Active in 13 countries across Europe and North America, “Generation Identity” have already staged half a dozen public actions in Belfast since August last year.
Last weekend, several far-right demonstrators were pictured at the “Free Tommy Robinson” rally in front of City Hall giving Nazi salutes - and in the crowd next to them flew the distinctive flag of Generation Identity.
The group has since said the man giving the salute was not a GI member and was doing so in response to being called a Nazi.
“This is typical for the media to use dirty tactics and deceit to paint all patriotic attendees with the same brush,” the group wrote on their website.
“[Neo-Nazi] is a term Generation Identity vehemently rejects. We have on numerous occasions outlined how our group does not provide a platform for Nazi or fascist views.”
The group said one of their former members had previously been a member of a proscribed organisation, but was ‘let go’ when this came to light.
GI believe in ‘ethnopluralism’ and ‘remigration’, ideas advocacy group Hope Not Hate has branded “far more extreme and race-based than anything posited by groups like the English Defence League (EDL)”.
Ethnopluarlism dictates that different ethnic groups ought to live in separation from one another out of respect for their “right to difference”.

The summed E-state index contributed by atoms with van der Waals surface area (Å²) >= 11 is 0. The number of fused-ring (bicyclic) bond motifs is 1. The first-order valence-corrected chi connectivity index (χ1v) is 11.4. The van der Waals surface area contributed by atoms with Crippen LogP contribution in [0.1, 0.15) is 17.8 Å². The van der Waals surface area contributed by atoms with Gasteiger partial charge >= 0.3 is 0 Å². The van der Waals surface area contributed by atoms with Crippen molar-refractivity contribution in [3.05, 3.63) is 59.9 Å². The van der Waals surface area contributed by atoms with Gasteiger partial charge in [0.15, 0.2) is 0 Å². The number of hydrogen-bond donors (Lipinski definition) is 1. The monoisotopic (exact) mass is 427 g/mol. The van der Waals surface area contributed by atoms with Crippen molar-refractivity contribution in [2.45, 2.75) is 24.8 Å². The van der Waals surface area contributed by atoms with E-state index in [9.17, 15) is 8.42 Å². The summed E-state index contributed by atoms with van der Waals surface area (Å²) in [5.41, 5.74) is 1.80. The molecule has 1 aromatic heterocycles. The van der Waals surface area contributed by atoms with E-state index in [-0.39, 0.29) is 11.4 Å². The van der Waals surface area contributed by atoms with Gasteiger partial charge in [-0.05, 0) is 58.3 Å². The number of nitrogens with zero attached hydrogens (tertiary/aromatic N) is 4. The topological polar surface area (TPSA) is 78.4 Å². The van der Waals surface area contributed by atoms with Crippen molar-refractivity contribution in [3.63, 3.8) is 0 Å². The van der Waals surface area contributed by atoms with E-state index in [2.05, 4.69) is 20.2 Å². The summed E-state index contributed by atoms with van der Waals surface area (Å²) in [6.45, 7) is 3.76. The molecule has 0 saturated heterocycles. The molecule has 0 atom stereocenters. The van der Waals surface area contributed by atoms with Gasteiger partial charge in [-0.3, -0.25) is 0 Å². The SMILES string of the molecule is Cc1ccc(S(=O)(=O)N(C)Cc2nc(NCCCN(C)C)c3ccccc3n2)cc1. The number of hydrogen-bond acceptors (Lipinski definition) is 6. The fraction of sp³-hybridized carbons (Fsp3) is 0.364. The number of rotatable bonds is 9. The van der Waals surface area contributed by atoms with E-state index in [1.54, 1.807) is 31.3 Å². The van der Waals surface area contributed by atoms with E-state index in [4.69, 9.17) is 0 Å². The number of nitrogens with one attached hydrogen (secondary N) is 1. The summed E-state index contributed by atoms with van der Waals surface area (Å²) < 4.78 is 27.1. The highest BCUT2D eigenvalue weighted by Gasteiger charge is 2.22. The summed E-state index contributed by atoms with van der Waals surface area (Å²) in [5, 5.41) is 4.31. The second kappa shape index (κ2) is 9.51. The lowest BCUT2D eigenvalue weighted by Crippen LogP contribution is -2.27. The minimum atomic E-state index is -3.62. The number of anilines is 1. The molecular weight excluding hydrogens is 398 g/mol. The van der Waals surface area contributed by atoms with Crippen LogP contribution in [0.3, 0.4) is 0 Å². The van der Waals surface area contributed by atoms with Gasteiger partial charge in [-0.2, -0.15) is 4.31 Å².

‘Remigration’ refers to the physical repatriation of any illegal immigrants to their country of origin.
According to Hope not Hate, GI’s current crop of activists, thought to be less than 100 in the UK and Ireland but into the thousands across Europe, are drawn from a range of organisations across Britain’s far-right.
These include the now-proscribed neo-Nazi terrorist group National Action, a member of whom last week admitted plotting to kill a Labour MP and threatening to kill a police detective investigating him for child grooming.
One of GI’s most notable actions was its “Defend Europe” mission, which managed to raise tens of thousands of euro to buy a ship to block refugee vessels carrying migrants across the Mediterranean in the summer of 2017.
In January, the group held their first “new activists meeting” in Belfast, followed by a full conference in March and further meetings.
Other controversial actions carried out by GI in England include having an activist dress up as London’s Muslim mayor Sadiq Khan, accompanied by people in niqabs, walk around Westminster Abbey asking people to sign a petition to “ban Christmas”.
They have also been pictured handing out “warm pork suppers” to homeless people with a view to excluding Muslims.